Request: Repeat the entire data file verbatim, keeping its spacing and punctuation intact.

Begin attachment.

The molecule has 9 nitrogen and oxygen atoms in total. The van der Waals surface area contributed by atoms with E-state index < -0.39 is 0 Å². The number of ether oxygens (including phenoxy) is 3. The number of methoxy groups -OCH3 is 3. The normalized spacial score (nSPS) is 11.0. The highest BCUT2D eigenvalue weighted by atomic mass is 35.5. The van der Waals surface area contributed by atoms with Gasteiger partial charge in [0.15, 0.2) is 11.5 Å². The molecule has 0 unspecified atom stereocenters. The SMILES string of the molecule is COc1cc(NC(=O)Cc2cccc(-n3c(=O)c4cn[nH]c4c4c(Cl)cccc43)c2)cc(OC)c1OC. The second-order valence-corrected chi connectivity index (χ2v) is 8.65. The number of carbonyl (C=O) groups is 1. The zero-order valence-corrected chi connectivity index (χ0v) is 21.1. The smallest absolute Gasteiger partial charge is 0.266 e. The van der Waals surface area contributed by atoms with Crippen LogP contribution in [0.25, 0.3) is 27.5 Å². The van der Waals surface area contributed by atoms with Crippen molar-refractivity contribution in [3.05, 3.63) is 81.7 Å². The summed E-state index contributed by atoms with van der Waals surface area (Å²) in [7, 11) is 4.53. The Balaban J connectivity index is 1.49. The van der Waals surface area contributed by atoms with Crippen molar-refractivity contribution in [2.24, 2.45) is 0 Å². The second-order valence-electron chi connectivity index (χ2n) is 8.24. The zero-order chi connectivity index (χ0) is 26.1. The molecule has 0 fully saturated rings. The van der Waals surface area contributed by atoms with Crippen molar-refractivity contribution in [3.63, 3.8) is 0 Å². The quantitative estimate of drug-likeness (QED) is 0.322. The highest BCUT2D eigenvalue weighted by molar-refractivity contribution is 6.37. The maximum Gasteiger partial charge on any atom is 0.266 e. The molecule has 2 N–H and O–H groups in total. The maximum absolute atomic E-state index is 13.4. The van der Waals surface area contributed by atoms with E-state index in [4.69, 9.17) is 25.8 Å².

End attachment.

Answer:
The molecule has 9 nitrogen and oxygen atoms in total. The van der Waals surface area contributed by atoms with E-state index < -0.39 is 0 Å². The number of ether oxygens (including phenoxy) is 3. The number of methoxy groups -OCH3 is 3. The normalized spacial score (nSPS) is 11.0. The highest BCUT2D eigenvalue weighted by atomic mass is 35.5. The van der Waals surface area contributed by atoms with Gasteiger partial charge in [0.15, 0.2) is 11.5 Å². The molecule has 0 unspecified atom stereocenters. The SMILES string of the molecule is COc1cc(NC(=O)Cc2cccc(-n3c(=O)c4cn[nH]c4c4c(Cl)cccc43)c2)cc(OC)c1OC. The second-order valence-corrected chi connectivity index (χ2v) is 8.65. The number of carbonyl (C=O) groups is 1. The zero-order valence-corrected chi connectivity index (χ0v) is 21.1. The smallest absolute Gasteiger partial charge is 0.266 e. The van der Waals surface area contributed by atoms with Crippen LogP contribution in [0.25, 0.3) is 27.5 Å². The van der Waals surface area contributed by atoms with Crippen molar-refractivity contribution in [3.05, 3.63) is 81.7 Å². The summed E-state index contributed by atoms with van der Waals surface area (Å²) in [7, 11) is 4.53. The Balaban J connectivity index is 1.49. The van der Waals surface area contributed by atoms with Crippen molar-refractivity contribution in [2.24, 2.45) is 0 Å². The second-order valence-electron chi connectivity index (χ2n) is 8.24. The zero-order chi connectivity index (χ0) is 26.1. The molecule has 0 fully saturated rings. The van der Waals surface area contributed by atoms with Crippen molar-refractivity contribution in [3.63, 3.8) is 0 Å². The quantitative estimate of drug-likeness (QED) is 0.322. The highest BCUT2D eigenvalue weighted by molar-refractivity contribution is 6.37. The maximum Gasteiger partial charge on any atom is 0.266 e. The molecule has 2 N–H and O–H groups in total. The maximum absolute atomic E-state index is 13.4. The van der Waals surface area contributed by atoms with E-state index in [4.69, 9.17) is 25.8 Å².